Some people do better taking methylcobalamin rather than the hydroxocobalamin form of B12, so that's about the only adjustment worth experimenting with. And it can take 6 weeks before the benefits of the methylation protocol begin to appear (and it may take 6 months before the full effects manifest); so you need to give it time.

    But other than that, it's very straightforward.

    Note that Rich Van Konynenburg's informal study found that only 27% of ME/CFS patients made major improvements on his methylation protocol, so you have only around a 1 in 4 chance of methylation leading to substantial improvements in your ME/CFS symptoms.

    And it's worth pointing out that any benefits you get from the methylation protocol may have nothing to do with methylation anyway: vitamin B12 injections were used as an ME/CFS treatment before the methylation protocol came along, and B12 does seem to help some ME/CFS patients, especially with brain fog. But nobody really knows why B12 works for some ME/CFS patients, and it's mechanism of action may have nothing to do with methylation. Professor Martin Pall theorizes that B12 might work for ME/CFS because B12 hydroxocobalamin is a nitric oxide scavenger.
    Last edited: Dec 12, 2017
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  7. Learner1

    Learner1 Forum Support Assistant

    Pacific Northwest
    Methylation is not nonsense. It's essential to life, to proper immune function, neurotransmitter production, DNA replication, etc.

    The problem is that methylation protocols should not be passed around like cookie recipes. What you need is unique to you, and much as I respect Richvank and Freddd and the work they did building protocols, they don't work for me and likely not for you.

    Many people get into trouble because they focus on one or two supplements, like folate and B12. While they're essential, one also needs cofactors, like B6, B2, magnesium, potassium, l-methionine, trimethylglycine, and phosphatidyl choline

    These processes encourage the formation of glutathione, which you need adequate amino acids to make and vitamin C to recycle. Glutathione can mobilize toxins, so you need a good system to eliminate them, with adequate digestion, fiber and water intake, and B1 and molybdenum for your transsulfuration pathway to work.

    Testing is incredibly useful. Saves time and money and frustration in tinkering with all of this. You get information that helps to individualize all of this for you.

    Your genes may cause you to need more or less of various nutrients than other people. But environmental factors, like toxic exposures, stress, or infections may override what your genes say and increase your needs for various nutrients.

    Some nutrients, like B6, are used in multiple biochemical processes like producing heme for your blood or sphingolipids for membranes, so you can run short for methylation.

    The best test I've found to help is a Genova Diagnostics NutrEval test. Its very comprehensive and has been essential in solving some difficult methylation issues. Its available in the US and Europe and likely elsewhere.
    Journeyman likes this.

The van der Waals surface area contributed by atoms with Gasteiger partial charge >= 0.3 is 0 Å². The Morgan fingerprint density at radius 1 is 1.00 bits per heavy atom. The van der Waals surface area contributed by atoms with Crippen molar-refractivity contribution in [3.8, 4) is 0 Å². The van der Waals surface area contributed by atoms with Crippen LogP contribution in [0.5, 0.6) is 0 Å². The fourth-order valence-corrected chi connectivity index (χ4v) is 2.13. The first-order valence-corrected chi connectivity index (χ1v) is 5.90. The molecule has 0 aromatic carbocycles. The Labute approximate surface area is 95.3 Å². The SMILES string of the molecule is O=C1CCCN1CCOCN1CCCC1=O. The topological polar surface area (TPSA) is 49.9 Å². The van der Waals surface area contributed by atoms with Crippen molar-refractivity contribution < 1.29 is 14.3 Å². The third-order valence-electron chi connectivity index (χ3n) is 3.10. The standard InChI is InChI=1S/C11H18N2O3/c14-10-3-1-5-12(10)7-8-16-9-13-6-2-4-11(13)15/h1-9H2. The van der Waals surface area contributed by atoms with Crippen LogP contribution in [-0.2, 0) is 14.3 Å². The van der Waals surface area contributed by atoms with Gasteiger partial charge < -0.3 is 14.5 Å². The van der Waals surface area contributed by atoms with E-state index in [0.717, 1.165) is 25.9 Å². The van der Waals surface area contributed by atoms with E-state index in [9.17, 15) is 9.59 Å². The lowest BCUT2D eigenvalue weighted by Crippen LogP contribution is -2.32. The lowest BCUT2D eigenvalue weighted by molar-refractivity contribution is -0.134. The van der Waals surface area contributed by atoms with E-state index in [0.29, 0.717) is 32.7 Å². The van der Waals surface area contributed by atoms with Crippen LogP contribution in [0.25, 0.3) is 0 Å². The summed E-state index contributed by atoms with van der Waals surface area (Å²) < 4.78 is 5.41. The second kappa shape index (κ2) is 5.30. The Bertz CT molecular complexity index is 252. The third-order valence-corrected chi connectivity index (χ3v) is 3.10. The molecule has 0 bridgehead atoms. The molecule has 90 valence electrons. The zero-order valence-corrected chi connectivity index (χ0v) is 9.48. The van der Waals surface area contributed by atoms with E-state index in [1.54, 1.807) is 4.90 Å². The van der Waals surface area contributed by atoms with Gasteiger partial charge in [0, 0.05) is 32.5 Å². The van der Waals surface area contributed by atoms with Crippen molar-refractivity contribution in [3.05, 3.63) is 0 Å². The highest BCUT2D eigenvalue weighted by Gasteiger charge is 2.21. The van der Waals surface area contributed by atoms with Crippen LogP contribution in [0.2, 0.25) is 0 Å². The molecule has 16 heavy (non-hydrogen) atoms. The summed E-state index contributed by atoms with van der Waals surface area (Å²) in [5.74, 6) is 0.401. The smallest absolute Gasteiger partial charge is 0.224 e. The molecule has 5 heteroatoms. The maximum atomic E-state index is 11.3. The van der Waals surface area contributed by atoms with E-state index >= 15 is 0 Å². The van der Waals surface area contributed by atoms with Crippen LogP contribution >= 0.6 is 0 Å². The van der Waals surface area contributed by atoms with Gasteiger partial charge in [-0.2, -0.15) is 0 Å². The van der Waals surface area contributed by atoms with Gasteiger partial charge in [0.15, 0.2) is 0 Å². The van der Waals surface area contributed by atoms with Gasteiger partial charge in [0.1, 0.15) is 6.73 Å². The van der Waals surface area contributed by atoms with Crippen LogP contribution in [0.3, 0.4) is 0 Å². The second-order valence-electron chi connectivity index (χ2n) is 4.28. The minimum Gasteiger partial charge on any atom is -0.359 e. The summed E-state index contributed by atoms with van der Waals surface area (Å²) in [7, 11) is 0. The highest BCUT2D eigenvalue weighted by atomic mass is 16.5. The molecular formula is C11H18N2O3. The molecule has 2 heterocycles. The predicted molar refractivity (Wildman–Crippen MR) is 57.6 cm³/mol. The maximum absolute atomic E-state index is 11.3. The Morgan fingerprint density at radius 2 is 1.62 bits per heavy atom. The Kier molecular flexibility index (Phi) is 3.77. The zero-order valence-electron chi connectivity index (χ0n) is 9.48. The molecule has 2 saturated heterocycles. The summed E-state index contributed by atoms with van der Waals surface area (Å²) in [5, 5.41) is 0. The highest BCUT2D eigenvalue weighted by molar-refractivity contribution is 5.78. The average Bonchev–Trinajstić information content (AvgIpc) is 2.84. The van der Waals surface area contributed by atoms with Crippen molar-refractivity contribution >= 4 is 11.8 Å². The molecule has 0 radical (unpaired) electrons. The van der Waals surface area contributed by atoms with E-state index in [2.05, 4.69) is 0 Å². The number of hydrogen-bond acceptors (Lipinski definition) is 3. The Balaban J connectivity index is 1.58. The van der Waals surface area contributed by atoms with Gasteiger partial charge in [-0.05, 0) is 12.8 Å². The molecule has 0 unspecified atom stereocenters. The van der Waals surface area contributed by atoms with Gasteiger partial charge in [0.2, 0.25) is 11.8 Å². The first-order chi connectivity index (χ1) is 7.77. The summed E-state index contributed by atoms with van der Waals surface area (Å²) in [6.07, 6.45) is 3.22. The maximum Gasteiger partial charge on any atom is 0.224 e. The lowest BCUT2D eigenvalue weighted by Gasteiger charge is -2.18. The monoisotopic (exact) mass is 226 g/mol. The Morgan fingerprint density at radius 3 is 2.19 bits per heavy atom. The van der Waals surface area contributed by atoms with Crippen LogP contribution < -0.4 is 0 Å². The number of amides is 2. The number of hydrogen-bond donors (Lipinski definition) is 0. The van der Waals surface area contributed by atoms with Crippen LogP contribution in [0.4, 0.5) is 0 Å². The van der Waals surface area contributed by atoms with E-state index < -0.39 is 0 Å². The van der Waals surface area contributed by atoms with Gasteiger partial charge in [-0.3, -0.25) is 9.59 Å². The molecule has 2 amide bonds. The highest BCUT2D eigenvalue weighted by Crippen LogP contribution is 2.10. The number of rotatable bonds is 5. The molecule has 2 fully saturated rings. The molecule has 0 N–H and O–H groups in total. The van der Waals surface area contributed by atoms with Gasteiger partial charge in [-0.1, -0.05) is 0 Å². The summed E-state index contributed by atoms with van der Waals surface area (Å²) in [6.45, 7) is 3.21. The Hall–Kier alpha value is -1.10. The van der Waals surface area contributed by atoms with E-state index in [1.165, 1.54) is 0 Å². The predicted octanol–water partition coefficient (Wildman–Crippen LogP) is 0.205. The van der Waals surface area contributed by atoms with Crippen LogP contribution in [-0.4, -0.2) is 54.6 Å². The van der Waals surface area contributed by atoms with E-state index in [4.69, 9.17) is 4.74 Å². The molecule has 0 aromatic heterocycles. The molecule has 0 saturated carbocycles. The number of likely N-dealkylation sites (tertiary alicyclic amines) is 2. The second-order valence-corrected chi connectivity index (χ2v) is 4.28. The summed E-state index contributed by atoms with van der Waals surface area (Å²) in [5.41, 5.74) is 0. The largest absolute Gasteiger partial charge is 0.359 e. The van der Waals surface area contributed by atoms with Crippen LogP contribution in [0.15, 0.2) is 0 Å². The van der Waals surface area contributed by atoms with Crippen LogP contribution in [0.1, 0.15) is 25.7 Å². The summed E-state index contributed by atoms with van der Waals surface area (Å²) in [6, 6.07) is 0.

8. Hip

    Hip Senior Member

    I am not suggesting that methylation is nonsense; it is a well known area of biology.

    And I am not suggesting that the methylation protocol does not work; we have lots of anecdotal reports that it does help some ME/CFS patients, and Prof Carl-Gerhard Gottfries published a study about the use of B12 hydroxocobalamin or methylcobalamin injections plus oral folic acid for ME/CFS.

    In his study, Gottfries found that ME/CFS patients generally get a better response from B12 methylcobalamin rather than B12 hydroxocobalamin.

    And Gottfries found that ME/CFS patients taking more frequent B12 injections and higher doses of folic acid (a B12 injection of 1,000 mcg every 4 days, plus oral folic acid 7,000 mcg daily) got better results than patients using lower folic acid doses and less frequent injections.

    Gottfries also reports that "response to treatment is generally obvious within a few weeks from start, if the dosage is good enough." So that suggests you will get a faster response to the methylation protocol if you use B12 injections and good doses of folic acid (or better still the active forms of folate like L-5-MTHF and folinic acid), rather than sublingual B12 tablets. Although B12 sublingual tablets are easier to obtain.

    But what I am suggesting is that people on this forum make the methylation protocol sound incredibly complex and Byzantine, when in fact it is pretty simple and straightforward.

    Can you point me to even just one story online where an ME/CFS patient tried good doses of B12 and folate and failed to get any benefits; but then suddenly the benefits manifested once they added the cofactors you mention?

    In any case, the Rich Van Konynenburg methylation protocol includes a multivitamin/multimineral tablet and lecithin to provide these cofactors just in case a patient may be short of them.

    Perhaps the only additional supplement worth mentioning is potassium, as there is some indication that the methylation protocol can cause hypokalemia (potassium deficiency), so a potassium supplement is insurance against that. Rich Van Konynenburg speculated that the potassium deficiency might be due to accelerated cell division when the folate is restored to the cells. Freddd provides a similar explanation here.
    Last edited: Dec 13, 2017
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  9. mattie


    Thank you so much @Hip. This is exactly the response I was hoping to get.
    Very helpful!
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  10. Mel9

    Mel9 Senior Member

    NSW Australia

    Yes, that makes it simpler than I thought it could be. I have weekly methylcobalamin injections for peripheral nerve damage. After about 6 weeks I do think my fatigue might also be Lessening.
    Hip likes this.
  11. Eastman

    Eastman Senior Member

    In my opinion, the supplements and dosages mentioned by Hip that are taken from richvank's Revised Simplified Methylation Protocol are reasonable to start a methylation protocol with.